The Painting in the Back of the Closet

“I’m trying to figure out why I am the way I am. What in my past, in childhood, made me me.”

I wrote that this morning in my journal. And it’s not because I have the time (as the world remains shut down), though it certainly helps. It’s because I want to feel better. I want to heal the pain inside of me that seeps out without warning, in impetuous ways, hurting those around me, particularly those I love the most.

There’s something I’ve never verbalized. Not to others, not even to myself. I suppressed the memory for years. It appeared after nearly two decades in only flashes. This happened, then this. How did I see it? Who was there? Where were they in relation to me? That was all I knew. Until last week.

It began to eat away at me, gnawing for attention in the forefront of my mind. I HAPPENED, it screamed. And I couldn’t shut it up.

I mentioned it to my therapist, speaking only in riddles and metaphors. The actual words sat heavy on my tongue behind sealed lips. I likened it to a painting that hung in the back of my closet. It’s always been there, hiding behind a cumulative amount of hanging clothes. But now as I sift through them, sorting through old jackets and shirts, lightening my load, I can see that painting again.

But what I’ve learned is that it’s not enough to simply see it. Noting the width of the brush strokes and the color of the paint aren’t what will free me from its torment. It runs much deeper than that. I have to acknowledge how the painting made me feel – then, and how it makes me feel now.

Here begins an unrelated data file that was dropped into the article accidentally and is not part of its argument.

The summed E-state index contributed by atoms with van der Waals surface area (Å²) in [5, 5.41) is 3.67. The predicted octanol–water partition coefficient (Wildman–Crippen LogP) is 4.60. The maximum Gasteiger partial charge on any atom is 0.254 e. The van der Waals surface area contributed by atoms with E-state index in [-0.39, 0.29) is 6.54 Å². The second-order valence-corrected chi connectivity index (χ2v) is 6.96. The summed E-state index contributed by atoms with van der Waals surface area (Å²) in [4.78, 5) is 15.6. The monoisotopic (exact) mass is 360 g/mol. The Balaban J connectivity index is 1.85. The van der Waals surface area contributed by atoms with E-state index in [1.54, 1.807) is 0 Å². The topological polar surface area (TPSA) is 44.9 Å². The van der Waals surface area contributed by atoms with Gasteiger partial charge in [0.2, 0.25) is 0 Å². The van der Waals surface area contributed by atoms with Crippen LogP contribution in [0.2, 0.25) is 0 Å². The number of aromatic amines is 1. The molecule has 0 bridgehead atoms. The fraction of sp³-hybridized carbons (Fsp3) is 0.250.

“I figure if I think of it now and understand it,” I wrote this morning, “it can never hurt me again.”

Reliving old traumas and heartbreaks doesn’t mean you have to live in the closet with them. It means you have the power to accept that they’re in there, and that you don’t have to be. We can’t change our past, we can only change how we choose to remember it, and how we choose to live with its memory.

After I threw words onto the pages of my journal this morning, trying to justify why I’m suddenly relating my childhood to actions I’ve taken as an adult, I read the Words of Women newsletter, crafted wonderfully as always by Lauren Martin. And, courtesy, I suppose, of the Law of Attraction, she included a Joan Didion quote, one that simplified all that I’d been trying to say.

And so maybe that’s what I’m trying to do now, as I process recent traumas and try to discover their roots, I’m trying to be less afraid of life, and less afraid of how I feel.

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